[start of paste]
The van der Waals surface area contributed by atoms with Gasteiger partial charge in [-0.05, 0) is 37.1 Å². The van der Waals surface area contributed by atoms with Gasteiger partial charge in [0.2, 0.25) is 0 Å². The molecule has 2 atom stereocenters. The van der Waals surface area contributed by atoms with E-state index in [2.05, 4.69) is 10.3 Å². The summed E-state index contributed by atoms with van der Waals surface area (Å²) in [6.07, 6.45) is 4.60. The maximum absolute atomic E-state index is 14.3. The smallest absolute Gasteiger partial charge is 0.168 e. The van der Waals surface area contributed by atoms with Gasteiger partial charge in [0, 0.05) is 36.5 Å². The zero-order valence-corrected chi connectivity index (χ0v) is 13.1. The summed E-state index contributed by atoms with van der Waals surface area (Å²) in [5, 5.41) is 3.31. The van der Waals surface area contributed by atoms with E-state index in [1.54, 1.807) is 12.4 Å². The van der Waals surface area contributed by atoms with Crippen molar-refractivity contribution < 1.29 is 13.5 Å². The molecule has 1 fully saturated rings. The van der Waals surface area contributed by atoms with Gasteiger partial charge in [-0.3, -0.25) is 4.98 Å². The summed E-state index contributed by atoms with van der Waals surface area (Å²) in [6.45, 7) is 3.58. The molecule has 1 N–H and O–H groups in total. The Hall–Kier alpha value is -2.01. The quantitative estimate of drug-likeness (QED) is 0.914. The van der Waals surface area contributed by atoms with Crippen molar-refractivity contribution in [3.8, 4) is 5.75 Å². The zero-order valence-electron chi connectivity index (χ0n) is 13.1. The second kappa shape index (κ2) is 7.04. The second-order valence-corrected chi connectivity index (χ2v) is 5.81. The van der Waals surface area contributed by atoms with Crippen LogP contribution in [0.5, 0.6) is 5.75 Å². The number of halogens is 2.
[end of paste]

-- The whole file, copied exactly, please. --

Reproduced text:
The van der Waals surface area contributed by atoms with Gasteiger partial charge in [-0.05, 0) is 37.1 Å². The van der Waals surface area contributed by atoms with Gasteiger partial charge in [0.2, 0.25) is 0 Å². The molecule has 2 atom stereocenters. The van der Waals surface area contributed by atoms with E-state index in [2.05, 4.69) is 10.3 Å². The summed E-state index contributed by atoms with van der Waals surface area (Å²) in [6.07, 6.45) is 4.60. The maximum absolute atomic E-state index is 14.3. The smallest absolute Gasteiger partial charge is 0.168 e. The van der Waals surface area contributed by atoms with Gasteiger partial charge in [0, 0.05) is 36.5 Å². The zero-order valence-corrected chi connectivity index (χ0v) is 13.1. The summed E-state index contributed by atoms with van der Waals surface area (Å²) in [5, 5.41) is 3.31. The van der Waals surface area contributed by atoms with E-state index in [1.54, 1.807) is 12.4 Å². The van der Waals surface area contributed by atoms with Crippen molar-refractivity contribution < 1.29 is 13.5 Å². The molecule has 1 fully saturated rings. The van der Waals surface area contributed by atoms with Gasteiger partial charge in [-0.3, -0.25) is 4.98 Å². The summed E-state index contributed by atoms with van der Waals surface area (Å²) in [6.45, 7) is 3.58. The molecule has 1 N–H and O–H groups in total. The Hall–Kier alpha value is -2.01. The quantitative estimate of drug-likeness (QED) is 0.914. The van der Waals surface area contributed by atoms with Crippen molar-refractivity contribution in [3.8, 4) is 5.75 Å². The zero-order valence-electron chi connectivity index (χ0n) is 13.1. The second kappa shape index (κ2) is 7.04. The second-order valence-corrected chi connectivity index (χ2v) is 5.81. The van der Waals surface area contributed by atoms with Crippen LogP contribution in [0.5, 0.6) is 5.75 Å². The number of halogens is 2.